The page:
You have been my friend .  That in itself, is a tremendous thing.”

Will and I had just had a conversation about friends.  We both concluded that, in youth we gather.  We gather all sorts of possessions and gadgets. . .but we also gather friends.  Sadly, many only remain for a short while.  People move, after all.  Sometimes, what was so very valuable, in the beginning, may not remain so.  Some things, even friendships, are often temporary.  Now, I find no joy, in that fact . . but it is so.  I can also honestly declare, that I still love many folks, that I no longer engage with, for I do not even know where they are.   . .but I love them, just the same.  I also have friends, that I have had for decades.  . .and that is a “tremendous thing”.  With my own youth, having faded long ago, I felt a bit melancholy about the prospect of “gathering”-and then it dawned on me . . .I have made a new friend!  Her name is Elaine.  We met through Miss Thelma, Jennys’ ninety six year old neighbor-  another friend of mine, for about five years now.  Elaine and I have been talking a lot as of lately.  At first, it was about the care of Miss Thelma.  The next thing you know, we were talking about our families, our childhood and eventually chickens!  Now, I miss Elaine, when we do not chat, for a few days. That is the way of friendship. . . and so Charlotte was right. . .and I was wrong to ever think,  my gathering days were long past.  I may not collect old china anymore, nor do I need stuff to fill a barn, but I will always have room in my life for dear ones.

2039b63056a72f68f13f4429621e5d9c

Now, the rain did not halt Lylas’ fun, for she loves her doll houses and has quite a community, composed of rabbits, pigs, a royal family and dolls.  They must all be put to bed at night and awakened the next day.  Lyla considers this serious business, that she must tend to-or else, something dreadful will surely happen.  One night. Will was up with a flashlight (for the pigs live in a house on the back porch) for Lyla to put them to bed.  She had forgotten them earlier and was highly disturbed upon her remembrance of her beloved pigs, unable to dream in their little beds.

Brynn is busy, trying to say every word she hears.  She has a soft voice with a high pitch that seems to ring like a tiny bell-and most especially, when she says “Bee”.   Her favorite thing to play with, is whatever Lyla has.  When she is told “No”, no matter how kindly, it breaks her heart.  She covers her face and wilts to the floor, slowly and sorrowfully.  If Brynn is out of sight . . she is liable to be anywhere!  On a table, in a cabinet or anywhere there is water.  It is quite likely, that in mid sentence, one is prone to stop and ask “Where is Brynn?”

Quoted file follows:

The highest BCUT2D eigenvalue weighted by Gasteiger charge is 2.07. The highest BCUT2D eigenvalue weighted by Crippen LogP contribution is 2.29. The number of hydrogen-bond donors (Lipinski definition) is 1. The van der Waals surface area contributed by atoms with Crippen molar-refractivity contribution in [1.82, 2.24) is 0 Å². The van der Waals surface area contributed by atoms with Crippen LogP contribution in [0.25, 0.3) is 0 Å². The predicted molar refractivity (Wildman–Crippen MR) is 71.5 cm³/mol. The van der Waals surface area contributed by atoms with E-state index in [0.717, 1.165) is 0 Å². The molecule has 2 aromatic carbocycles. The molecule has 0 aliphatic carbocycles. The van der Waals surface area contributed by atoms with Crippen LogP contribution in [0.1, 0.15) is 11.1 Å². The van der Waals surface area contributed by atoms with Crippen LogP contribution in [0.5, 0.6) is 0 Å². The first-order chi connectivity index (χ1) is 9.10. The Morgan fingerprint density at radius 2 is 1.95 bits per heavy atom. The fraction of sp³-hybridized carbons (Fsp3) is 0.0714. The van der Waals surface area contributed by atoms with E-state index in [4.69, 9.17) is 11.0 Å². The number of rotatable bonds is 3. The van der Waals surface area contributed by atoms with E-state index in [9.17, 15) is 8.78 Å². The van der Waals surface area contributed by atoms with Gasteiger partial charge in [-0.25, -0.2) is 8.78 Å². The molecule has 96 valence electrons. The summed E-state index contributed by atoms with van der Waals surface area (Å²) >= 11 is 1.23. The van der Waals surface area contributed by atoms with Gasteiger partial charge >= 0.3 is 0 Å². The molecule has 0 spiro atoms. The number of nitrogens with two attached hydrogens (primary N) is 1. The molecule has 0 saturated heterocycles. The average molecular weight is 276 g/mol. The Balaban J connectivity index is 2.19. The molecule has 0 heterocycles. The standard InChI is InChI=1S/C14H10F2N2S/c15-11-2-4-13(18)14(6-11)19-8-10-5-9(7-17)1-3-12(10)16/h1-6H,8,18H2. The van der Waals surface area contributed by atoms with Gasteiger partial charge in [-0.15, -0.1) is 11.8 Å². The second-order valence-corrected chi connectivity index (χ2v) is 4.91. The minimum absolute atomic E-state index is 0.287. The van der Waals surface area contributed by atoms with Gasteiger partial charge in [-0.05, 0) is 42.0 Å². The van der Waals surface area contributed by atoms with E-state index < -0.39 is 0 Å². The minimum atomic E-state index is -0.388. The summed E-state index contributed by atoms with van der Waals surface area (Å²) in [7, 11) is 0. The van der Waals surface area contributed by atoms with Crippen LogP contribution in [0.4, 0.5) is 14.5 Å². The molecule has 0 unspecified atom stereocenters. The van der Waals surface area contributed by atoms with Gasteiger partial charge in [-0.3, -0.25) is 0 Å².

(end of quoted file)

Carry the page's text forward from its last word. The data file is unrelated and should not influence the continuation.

5c7f2fbd360172b03ae1fc469c535e71

On Friday, I thought it was Thursday-all day until I checked out the covid 19 numbers for North Carolina, for the day.  It was almost supper time, by then.  I do not understand the passage of time.  I had arrived on Monday, been there a few days-and suddenly, it was Friday! and June loomed just days ahead! I try to make every day count, for even a single day, does become  part of the content of a life, but no matter my effort, I am always startled by the fleeting  departure of time. 

Now, the covid 19 numbers have been dramatically increasing in our state .   One county even made the national news, for the consistent doubling of daily cases.   Still,  I can not complain, thinking of the plight of others.  Folks gathered in large numbers for the Memorial Day holiday.  Where they went afterwards their events, remains to be seen.   . .but we will likely soon know.  We all remain careful.  Jenny has only been to a strawberry patch-mostly our family, can all say  that same sort of thing.   For this reason, we trust one anothers’ company.  Of course, we are in a very unique situation.  Will works from home, as I was doing, till school ended on Friday.  Tres takes his classes online and we all order everything needed.  I say this because, I do not want anyone to think that I am taking the conditions lightly.  

Now tomorrow, the publisher (WordPress) will introduce a new way of doing things.  I just barely learned how to post lessons on line.  . .and order groceries!   The elders used to say, “if its’ not one thing, its’ another!”  They were right.